[Viewpoint] Be flexible on North Korea

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[Viewpoint] Be flexible on North Korea

“North Korean leader Kim Jong-il pledges commitment to denuclearization at the international nuclear security summit in Seoul.”

“The United States and North Korea agree to normalize diplomatic ties in a summit between President Barack Obama and North Korean leader Kim Jong-il.”

“President Lee Myung-bak and North Korea’s Kim agree to improve inter-Korean relations and support for North Korea’s opening and reform measures.”

A new beginning would be in the works if these headlines dominate the morning news next March 27. President Lee Myung-bak will write his name in history for creating a pivotal turning point for the two Koreas as well as for the rest of the world. All of this may be in the realm of imagination, but it isn’t entirely impossible if we focus on all our diplomatic creativity and endeavors.

We also need one more element to make this dream come true - sincerity. During his recent visit to Berlin, Lee officially invited Kim to next year’s nuclear security summit in Seoul. The conference on March 26, 2012, coincidentally is the second anniversary of the sinking of the Cheonan warship, which claimed the lives of 46 sailors near the disputed Yellow Sea maritime border.

Many are skeptical of whether Kim will accept the invitation to come to Seoul, especially as Pyongyang denies any role in the Cheonan sinking. Some suspect President Lee of throwing a feigned conciliatory gesture to which Pyongyang cannot respond and build instead an international consensus to push for stronger pressure against North Korea. Without clearing up these suspicions, President Lee’s proposal will be forgotten as a mere publicity stunt.

Kim will be hardly expected to come to Seoul as long as President Lee’s precondition - sincere acknowledgment and apology for the attacks on the Cheonan and Yeonpyeong Island - is valid. It will be perfect if Pyongyang would just forthrightly express regret for its past behavior and move on to improve ties with Seoul and the rest of the world. But it does not work that way in the real world. It is time we re-examine our options and principles to prioritize our national interests.

In his latest book “On China,” former U.S. Secretary of State Henry Kissinger provides a kind of answer to states facing difficult diplomatic choices and dilemmas. In reviewing his experience of orchestrating President Nixon’s historic visit to China in 1972, Kissinger said Washington decided to strike an alliance with Beijing because it would be “against American interests” for China to be defeated by the Soviets, who were seen as the more dangerous party, and because the Sino-U.S. alliance would continue no matter what.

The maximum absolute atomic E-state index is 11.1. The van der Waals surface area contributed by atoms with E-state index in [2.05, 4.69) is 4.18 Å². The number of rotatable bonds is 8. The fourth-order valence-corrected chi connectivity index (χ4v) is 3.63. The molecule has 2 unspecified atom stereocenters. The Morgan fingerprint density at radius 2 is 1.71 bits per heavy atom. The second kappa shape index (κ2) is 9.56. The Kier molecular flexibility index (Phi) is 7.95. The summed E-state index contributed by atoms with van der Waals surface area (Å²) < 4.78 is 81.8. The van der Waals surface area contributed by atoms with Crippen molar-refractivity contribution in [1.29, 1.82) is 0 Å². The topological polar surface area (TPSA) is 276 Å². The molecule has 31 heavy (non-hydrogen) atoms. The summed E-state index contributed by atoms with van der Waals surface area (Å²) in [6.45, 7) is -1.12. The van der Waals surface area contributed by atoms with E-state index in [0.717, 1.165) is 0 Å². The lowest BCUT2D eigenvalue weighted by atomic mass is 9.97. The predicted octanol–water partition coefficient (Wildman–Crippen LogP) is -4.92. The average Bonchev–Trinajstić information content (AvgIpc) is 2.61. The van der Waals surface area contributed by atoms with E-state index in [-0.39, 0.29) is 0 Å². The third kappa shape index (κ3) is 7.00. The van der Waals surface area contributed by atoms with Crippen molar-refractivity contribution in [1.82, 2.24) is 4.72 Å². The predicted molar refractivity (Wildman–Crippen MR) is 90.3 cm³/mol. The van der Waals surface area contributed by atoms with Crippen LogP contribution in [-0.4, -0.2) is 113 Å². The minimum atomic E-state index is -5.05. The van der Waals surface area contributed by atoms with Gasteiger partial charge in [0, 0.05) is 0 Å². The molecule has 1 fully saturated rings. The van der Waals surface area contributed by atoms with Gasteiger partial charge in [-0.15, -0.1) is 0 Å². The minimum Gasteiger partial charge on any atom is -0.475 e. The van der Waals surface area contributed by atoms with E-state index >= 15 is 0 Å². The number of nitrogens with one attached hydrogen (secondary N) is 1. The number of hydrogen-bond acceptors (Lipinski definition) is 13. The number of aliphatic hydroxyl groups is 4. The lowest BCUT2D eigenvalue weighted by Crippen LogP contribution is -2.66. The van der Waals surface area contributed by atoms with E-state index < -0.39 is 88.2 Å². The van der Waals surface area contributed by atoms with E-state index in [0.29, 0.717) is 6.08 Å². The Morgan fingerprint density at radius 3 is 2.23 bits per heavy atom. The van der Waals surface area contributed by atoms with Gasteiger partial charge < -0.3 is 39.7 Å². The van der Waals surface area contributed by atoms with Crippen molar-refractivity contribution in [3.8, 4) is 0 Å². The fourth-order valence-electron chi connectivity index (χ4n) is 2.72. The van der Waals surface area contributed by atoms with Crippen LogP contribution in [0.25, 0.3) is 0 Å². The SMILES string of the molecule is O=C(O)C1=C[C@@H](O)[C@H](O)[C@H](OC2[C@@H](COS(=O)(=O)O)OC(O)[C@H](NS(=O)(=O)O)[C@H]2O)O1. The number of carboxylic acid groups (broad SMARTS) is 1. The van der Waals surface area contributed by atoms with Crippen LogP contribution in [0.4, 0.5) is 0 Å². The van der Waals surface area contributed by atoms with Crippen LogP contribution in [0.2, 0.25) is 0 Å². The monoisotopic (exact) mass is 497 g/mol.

Kissinger also credits former President Jimmy Carter for normalizing ties with China despite questions over human rights issues, and George H. W. Bush for sustaining amicable relations with Beijing even though he pursued diplomacy based on American values. At times, what serves national interests should come before principles and values.

Nothing can be gained without a process. The Lee administration has been campaigning for a fast package deal - denuclearization and dismantling of nuclear arms in return for financial and economic aid, security guarantees and international ties and aid - to solve the nuclear problem. It cited fatigue from the tedious temporizing and “salami” tactics by North Korea over the years.

But we can hardly anticipate such an ideal package deal under the current hostilities and tension between the two Koreas. We sometimes have to swallow rage and frustration and exercise perseverance to build trust for the sake of “strategic interests.”

The two Koreas must return to the dialogue table. There should not be any conditions attached. They should meet first and say and hear what needs to be said and heard. Apologies can be produced from such a dialogue. Pyongyang has repeatedly hinted at hopes for renewing talks with Seoul. Despite the suspension of inter-Korean dialogue, the joint-venture Kaesong Industrial Complex is still in business.

South Korea cannot sit on the sidelines while the international community prepares to renew humanitarian aid to starving North Koreans. It should also maintain the leading role ahead of Pyongyang-Washington talks and six-party negotiations through prior inter-Korean talks. We must continue back-channel communications with North Korea to be active in future developments.

The government has set the condition that North Korea can join the nuclear security summit if it sincerely declares it will surrender its nuclear weapons program. But such a commitment would only be legitimized through the six-party platform. The procedures and details should be formulated in six-party negotiations and proclaimed at an international forum such as the nuclear security summit.

North Korea curbed provocative actions when the six-party negotiations were underway. It turned maverick to gain the upper hand when the talks hit a stalemate and came under pressure. We need to reactivate the incremental procedure to dismantle North Korea’s nuclear program. A miraculous result at the nuclear security summit would be only possible through such a method. There is still a chance for President Lee to make history.

Blue House aides should think about what type of legacy President Lee wants to leave when he steps down. Safeguarding one’s principles does not justify a failed policy. They have little time left. Policy makers should use what’s left more creatively.

*The writer is a professor of political science at Yonsei University.


By Moon Chung-in
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